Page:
‘Self-healing’ heart valves and blood vessels are not science fiction, but a reality. Using a technology based on ‘natural recovery’, medtech start-up Xeltis offers an alternative for people with clogged veins or cardiovascular problems. Located on the campus of the Eindhoven University of Technology (TU/e) in the Netherlands and with employees in America, Germany, Belgium and the United Kingdom, CEO Elianne Schutte wants to bring the innovation to the market as soon as possible. A European loan of €15 million will give the company the boost it needs, Schutte says.
“Our technology is not new, yet around the world, we are the furthest along in terms of its application,” Schutte points out. The technology is based on the supramolecular polymer materials for which Professor Jean-Marie Lehn received a Nobel Prize in 1987. In a nutshell, these polymers enable the patient’s body to naturally reconstruct a new blood vessel or heart valve. “Given that we are so far along as a technology platform, we also want to be the first to bring it to the market,” she adds.
Xeltis is using the loan from the European Guarantee Fund (aimed at helping European companies emerge from the current crisis) to accelerate clinical testing on heart valves and blood vessels.
“It may sound like science fiction, but the body really can make a new heart valve or blood vessel itself,” says Schutte. What starts out as an artificial implant eventually ends up as tissue from the body’s own body. “You can compare it to a wound in your hand. The body is able to repair itself, so the wound closes.” The polymer’s material is so porous that cells can nestle inside it. Those cells eventually create new tissue. At the same time, those cells gradually break down the implanted material. “In the long run, your body makes its own implants. That’s the principle underlying our technology.”
In clinical studies, Xeltis tested what is known as the pulmonary heart valve. This was done on children with a congenital heart defect that causes that particular heart valve to fail, such as Blue Baby Syndrome. “A child doesn’t get enough oxygen then, blood is continuously flowing back into the heart,” Xeltis clarifies. Usually those children get a valve made from material derived from cows. “That’s just a nuisance and it causes that valve to constrict. Then that valve has to be taken out again. And a child grows up, which in turn creates another problem.”
A heart valve made from cow tissue does not grow with the body. With the heart valve made of a polymer, that problem disappears, Schutte explains. “At least we have yet to prove that scientifically, but a number of children have already had our valve for four or five years now.” One child who received this valve at age two is now seven. “So the valve must have grown with them. That’s our theory now behind how the product works.”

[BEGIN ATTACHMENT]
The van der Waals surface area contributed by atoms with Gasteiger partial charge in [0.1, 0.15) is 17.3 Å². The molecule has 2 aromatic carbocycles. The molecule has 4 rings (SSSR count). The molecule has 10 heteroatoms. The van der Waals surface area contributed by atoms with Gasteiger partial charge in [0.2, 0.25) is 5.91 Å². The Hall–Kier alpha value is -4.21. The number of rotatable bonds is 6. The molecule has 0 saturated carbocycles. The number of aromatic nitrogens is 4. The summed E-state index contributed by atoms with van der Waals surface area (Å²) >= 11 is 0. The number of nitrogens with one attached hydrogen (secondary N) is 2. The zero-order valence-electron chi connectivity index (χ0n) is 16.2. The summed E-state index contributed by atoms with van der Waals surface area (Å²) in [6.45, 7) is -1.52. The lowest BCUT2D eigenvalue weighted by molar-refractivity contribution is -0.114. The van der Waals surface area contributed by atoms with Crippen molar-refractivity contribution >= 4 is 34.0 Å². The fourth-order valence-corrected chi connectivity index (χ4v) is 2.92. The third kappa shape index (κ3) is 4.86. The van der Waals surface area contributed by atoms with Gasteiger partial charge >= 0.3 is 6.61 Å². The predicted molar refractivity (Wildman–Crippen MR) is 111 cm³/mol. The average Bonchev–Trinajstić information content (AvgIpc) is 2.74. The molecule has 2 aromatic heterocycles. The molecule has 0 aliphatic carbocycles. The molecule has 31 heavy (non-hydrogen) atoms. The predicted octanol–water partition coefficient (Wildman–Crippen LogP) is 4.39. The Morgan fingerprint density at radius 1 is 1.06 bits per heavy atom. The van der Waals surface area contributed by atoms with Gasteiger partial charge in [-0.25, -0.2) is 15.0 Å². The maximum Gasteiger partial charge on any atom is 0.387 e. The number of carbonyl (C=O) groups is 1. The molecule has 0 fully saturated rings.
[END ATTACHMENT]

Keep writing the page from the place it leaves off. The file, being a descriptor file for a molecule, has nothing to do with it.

Because the market for medical aids for children is small, the company sought new applications for it. Those became tubes made from polymers that can replace blood vessels. Xeltis launched a study into this two and a half years ago. It should be a godsend for people suffering from kidney failure, Schutte notes.
These kinds of patients must go to a dialysis center two or three times a week. Ordinarily, there is not enough blood flowing through a vein for dialysis to take place. Therefore, the vein is connected to an artery, a bypass, Schutte goes on to explain. “However, the vein is not used to this amount of blood. If you puncture it straight away, it quickly ruptures. The vein has to get used to it for several months before dialysis can be started. Also, the vein can also become clogged. This simply doesn’t work very well.”
A vein made from your own tissue will function much better, according to Schutte. Xeltis has only just begun developing polymers that can replace veins and is exploring several avenues. “We can also apply this to the blood vessels around your heart,” she says. These blood vessels can become clogged with cholesterol buildup and cause a heart attack. “The standard procedure now is for surgeons to then remove a huge vessel from the patient’s leg and use that.”
Major surgery, Schutte maintains, with a lengthy recovery period. Patients not only suffer from open heart surgery, but sometimes even more so from the scar on their leg. People can also get an infection there. “In short, a lot of hassle and a lot of pain.”
“So this is definitely a solution that a lot of people are looking forward to. Everybody knows someone who has had to undergo this kind of procedure.” It is, however, one of the most difficult products to make, Schutte emphasizes. “These concern such narrow vessels with very narrow diameters. On top of that, there isn’t a strong flow, as it’s called, around the heart. Just try to keep that open without thrombosis occurring.”
Xeltis made the first vessels from polymers with the help of previous investments. In doing that, the start-up managed to collect the first data. With the new injection of European capital, the research and development team can do even more testing and collect even more supporting evidence.
That Xeltis received the loan, is something that Schutte finds very special. Prior to this, the company underwent a rigorous due diligence review of its economic, legal, fiscal and financial circumstances, among other things. “We needed capital without having to immediately go into an investment round. That can take a very long time. This loan really affords us the opportunity to get a lot further without the risk of having to suddenly stop the program if you can’t raise the funds. Then you end up leaving the innovation sitting on the shelf. This loan means that we can continue our programs and not have to stop in the interim.”